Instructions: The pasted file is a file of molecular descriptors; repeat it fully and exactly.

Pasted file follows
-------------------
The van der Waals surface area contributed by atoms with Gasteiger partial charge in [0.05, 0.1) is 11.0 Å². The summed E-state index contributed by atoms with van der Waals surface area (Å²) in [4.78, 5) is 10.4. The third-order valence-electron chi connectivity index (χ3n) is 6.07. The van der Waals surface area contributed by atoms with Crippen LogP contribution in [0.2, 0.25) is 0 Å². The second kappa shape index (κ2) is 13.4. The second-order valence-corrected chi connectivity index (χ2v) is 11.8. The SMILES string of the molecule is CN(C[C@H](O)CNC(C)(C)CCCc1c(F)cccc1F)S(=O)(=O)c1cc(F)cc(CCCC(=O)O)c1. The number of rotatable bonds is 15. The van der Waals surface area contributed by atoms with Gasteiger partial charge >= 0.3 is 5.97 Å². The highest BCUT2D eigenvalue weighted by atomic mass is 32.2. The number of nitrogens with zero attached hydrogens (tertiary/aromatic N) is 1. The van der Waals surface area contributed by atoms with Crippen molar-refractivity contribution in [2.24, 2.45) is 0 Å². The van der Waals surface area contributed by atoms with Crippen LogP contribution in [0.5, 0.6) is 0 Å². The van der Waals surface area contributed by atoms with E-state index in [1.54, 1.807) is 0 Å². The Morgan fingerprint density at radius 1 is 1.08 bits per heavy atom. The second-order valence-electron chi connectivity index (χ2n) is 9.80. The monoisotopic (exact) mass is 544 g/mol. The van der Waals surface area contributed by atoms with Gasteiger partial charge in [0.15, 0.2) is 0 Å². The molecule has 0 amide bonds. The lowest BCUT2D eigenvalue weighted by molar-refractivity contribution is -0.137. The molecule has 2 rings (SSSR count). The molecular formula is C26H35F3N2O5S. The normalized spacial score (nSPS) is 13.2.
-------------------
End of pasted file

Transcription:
The van der Waals surface area contributed by atoms with Gasteiger partial charge in [0.05, 0.1) is 11.0 Å². The summed E-state index contributed by atoms with van der Waals surface area (Å²) in [4.78, 5) is 10.4. The third-order valence-electron chi connectivity index (χ3n) is 6.07. The van der Waals surface area contributed by atoms with Crippen LogP contribution in [0.2, 0.25) is 0 Å². The second kappa shape index (κ2) is 13.4. The second-order valence-corrected chi connectivity index (χ2v) is 11.8. The SMILES string of the molecule is CN(C[C@H](O)CNC(C)(C)CCCc1c(F)cccc1F)S(=O)(=O)c1cc(F)cc(CCCC(=O)O)c1. The number of rotatable bonds is 15. The van der Waals surface area contributed by atoms with Gasteiger partial charge >= 0.3 is 5.97 Å². The highest BCUT2D eigenvalue weighted by atomic mass is 32.2. The number of nitrogens with zero attached hydrogens (tertiary/aromatic N) is 1. The van der Waals surface area contributed by atoms with Crippen molar-refractivity contribution in [2.24, 2.45) is 0 Å². The van der Waals surface area contributed by atoms with Crippen LogP contribution in [0.5, 0.6) is 0 Å². The van der Waals surface area contributed by atoms with E-state index in [1.54, 1.807) is 0 Å². The Morgan fingerprint density at radius 1 is 1.08 bits per heavy atom. The second-order valence-electron chi connectivity index (χ2n) is 9.80. The monoisotopic (exact) mass is 544 g/mol. The van der Waals surface area contributed by atoms with Gasteiger partial charge in [0.15, 0.2) is 0 Å². The molecule has 0 amide bonds. The lowest BCUT2D eigenvalue weighted by molar-refractivity contribution is -0.137. The molecule has 2 rings (SSSR count). The molecular formula is C26H35F3N2O5S. The normalized spacial score (nSPS) is 13.2.